The usually busy street of Malisahi in Bhubaneswar is now mostly empty, with only a few women waiting outside their homes. This red-light area of the State capital has nearly 250 sex workers. A few have left for their villages; around 150 have nowhere to go. Business has been zero since the lockdown. Most of them have small children and are victims of human trafficking. The few we met all came from remote districts, some from West Bengal and quite a few were Bangladeshis. Many of them have families to support in their villages, childcare has become a huge problem as day and night care shelters have shut down and children spend their entire day in the cramped brothels.
I had come to know about their sad plight from the report of a young journalist Rana Laxmidhar. The brothel keeper, an old matron told me “My priority is to keep them safe. We make do with whatever food we get. Many of the girls and children go hungry. There is no help from the government; a few NGO’s lend support. Even after the lockdown is over, there will be no business. The clients will worry about whom the sex workers have come in contact with. There is not future for us”. She also complained that even basic sanitization of the place was not done by the authorities. They only cover the main road and don’t enter our places, she said. Only Gram Utthan, a NGO is providing them relief.
“Even during the lockdown, a few of them desperately search for customers to make ends meet. We have shut down the entire area, no movement is allowed”, a local police official said on the condition of anonymity. Even he agreed that their condition is pitiable. Ms. Namrata Chadda, social worker and women’s rights activist says, “It is sad that nobody is talking about them. They work, they are human beings too. But in society, neither do they have a name nor is there any concern about them among the people.” Ms. Bharati Girdhar from the Punjabi Arya Sanatan Biradari has arranged fifty ration packs for distribution among the sex workers. She has assured that more assistance will be given.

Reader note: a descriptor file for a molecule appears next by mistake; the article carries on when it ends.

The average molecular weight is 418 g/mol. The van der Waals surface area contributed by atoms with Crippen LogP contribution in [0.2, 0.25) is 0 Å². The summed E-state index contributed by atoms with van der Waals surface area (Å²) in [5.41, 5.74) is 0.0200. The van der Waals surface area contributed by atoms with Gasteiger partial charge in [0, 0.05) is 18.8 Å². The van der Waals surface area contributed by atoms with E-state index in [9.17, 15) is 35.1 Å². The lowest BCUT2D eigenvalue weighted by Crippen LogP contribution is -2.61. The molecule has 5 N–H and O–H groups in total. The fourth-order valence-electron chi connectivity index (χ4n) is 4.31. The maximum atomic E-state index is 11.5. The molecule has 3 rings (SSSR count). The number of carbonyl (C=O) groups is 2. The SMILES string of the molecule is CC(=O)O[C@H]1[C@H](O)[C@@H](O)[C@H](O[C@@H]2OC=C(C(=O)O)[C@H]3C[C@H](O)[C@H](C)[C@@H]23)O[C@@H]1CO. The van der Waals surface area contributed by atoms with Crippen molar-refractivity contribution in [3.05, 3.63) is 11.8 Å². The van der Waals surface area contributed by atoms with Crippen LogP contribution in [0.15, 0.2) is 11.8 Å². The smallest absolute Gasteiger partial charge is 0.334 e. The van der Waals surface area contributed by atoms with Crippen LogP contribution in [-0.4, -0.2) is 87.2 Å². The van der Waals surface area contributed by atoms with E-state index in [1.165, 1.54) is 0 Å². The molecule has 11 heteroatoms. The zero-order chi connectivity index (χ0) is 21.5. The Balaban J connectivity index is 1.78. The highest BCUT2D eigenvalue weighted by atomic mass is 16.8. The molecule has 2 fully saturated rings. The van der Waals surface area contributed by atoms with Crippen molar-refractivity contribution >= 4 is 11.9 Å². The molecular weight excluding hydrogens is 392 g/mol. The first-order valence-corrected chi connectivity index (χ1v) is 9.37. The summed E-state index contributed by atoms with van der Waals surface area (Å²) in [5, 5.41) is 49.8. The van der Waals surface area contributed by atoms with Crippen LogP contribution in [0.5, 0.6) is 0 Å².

When will sex workers be seen as human beings whose basic needs deserve to be met? This is an ideal time for the government to intervene and tackle trafficking and forced prostitution. The government should think of an exit strategy that includes transitional housing, bank loans and alternate employment. The government must announce an economic package for sex workers so that they can survive through the crisis. COVID-19 presents a natural opportunity to help sex workers exit their trade and find out alternative livelihoods. The government should take on board NGO’s, civil society organizations and the sex workers and make effective policies for rehabilitation of this miserable lot.
If the red light areas reopen, the economic cost of hospitalizations and ICU admissions for just sex workers will be very high. The cost of reintegrating sex workers is much less than the economic cost of reopening red light areas. The red light areas should be closed indefinitely to protect Indians from COVID-19.